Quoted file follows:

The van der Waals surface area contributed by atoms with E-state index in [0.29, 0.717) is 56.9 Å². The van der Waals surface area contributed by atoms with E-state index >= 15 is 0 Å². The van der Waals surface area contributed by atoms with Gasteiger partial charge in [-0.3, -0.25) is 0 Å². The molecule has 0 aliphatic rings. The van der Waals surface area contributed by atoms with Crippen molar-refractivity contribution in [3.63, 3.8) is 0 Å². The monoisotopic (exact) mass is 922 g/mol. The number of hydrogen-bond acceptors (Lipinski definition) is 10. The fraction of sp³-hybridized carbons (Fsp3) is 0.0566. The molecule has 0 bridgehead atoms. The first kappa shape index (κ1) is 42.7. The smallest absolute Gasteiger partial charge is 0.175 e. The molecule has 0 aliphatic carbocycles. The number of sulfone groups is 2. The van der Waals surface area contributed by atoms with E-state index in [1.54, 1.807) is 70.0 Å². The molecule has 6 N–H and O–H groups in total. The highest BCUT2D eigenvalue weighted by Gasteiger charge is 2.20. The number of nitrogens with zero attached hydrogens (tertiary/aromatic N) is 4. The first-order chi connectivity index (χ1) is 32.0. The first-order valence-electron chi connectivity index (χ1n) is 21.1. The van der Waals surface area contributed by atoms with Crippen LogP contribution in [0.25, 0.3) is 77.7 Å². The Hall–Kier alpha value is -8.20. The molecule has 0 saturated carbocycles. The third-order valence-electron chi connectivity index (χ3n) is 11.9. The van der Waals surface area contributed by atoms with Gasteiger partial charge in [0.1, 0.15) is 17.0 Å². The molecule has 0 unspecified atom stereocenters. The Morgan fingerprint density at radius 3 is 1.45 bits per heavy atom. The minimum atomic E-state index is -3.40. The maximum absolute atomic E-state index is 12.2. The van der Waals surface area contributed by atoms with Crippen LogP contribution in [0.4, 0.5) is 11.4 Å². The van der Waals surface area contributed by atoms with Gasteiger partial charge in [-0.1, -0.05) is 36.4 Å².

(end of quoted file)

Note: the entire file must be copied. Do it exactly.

The van der Waals surface area contributed by atoms with E-state index in [0.29, 0.717) is 56.9 Å². The van der Waals surface area contributed by atoms with E-state index >= 15 is 0 Å². The van der Waals surface area contributed by atoms with Gasteiger partial charge in [-0.3, -0.25) is 0 Å². The molecule has 0 aliphatic rings. The van der Waals surface area contributed by atoms with Crippen molar-refractivity contribution in [3.63, 3.8) is 0 Å². The monoisotopic (exact) mass is 922 g/mol. The number of hydrogen-bond acceptors (Lipinski definition) is 10. The fraction of sp³-hybridized carbons (Fsp3) is 0.0566. The molecule has 0 bridgehead atoms. The first kappa shape index (κ1) is 42.7. The smallest absolute Gasteiger partial charge is 0.175 e. The molecule has 0 aliphatic carbocycles. The number of sulfone groups is 2. The van der Waals surface area contributed by atoms with E-state index in [1.54, 1.807) is 70.0 Å². The molecule has 6 N–H and O–H groups in total. The highest BCUT2D eigenvalue weighted by Gasteiger charge is 2.20. The number of nitrogens with zero attached hydrogens (tertiary/aromatic N) is 4. The first-order chi connectivity index (χ1) is 32.0. The first-order valence-electron chi connectivity index (χ1n) is 21.1. The van der Waals surface area contributed by atoms with Crippen LogP contribution in [0.25, 0.3) is 77.7 Å². The Hall–Kier alpha value is -8.20. The molecule has 0 saturated carbocycles. The third-order valence-electron chi connectivity index (χ3n) is 11.9. The van der Waals surface area contributed by atoms with Gasteiger partial charge in [0.1, 0.15) is 17.0 Å². The molecule has 0 unspecified atom stereocenters. The Morgan fingerprint density at radius 3 is 1.45 bits per heavy atom. The minimum atomic E-state index is -3.40. The maximum absolute atomic E-state index is 12.2. The van der Waals surface area contributed by atoms with Crippen LogP contribution in [0.4, 0.5) is 11.4 Å². The van der Waals surface area contributed by atoms with Gasteiger partial charge in [-0.1, -0.05) is 36.4 Å².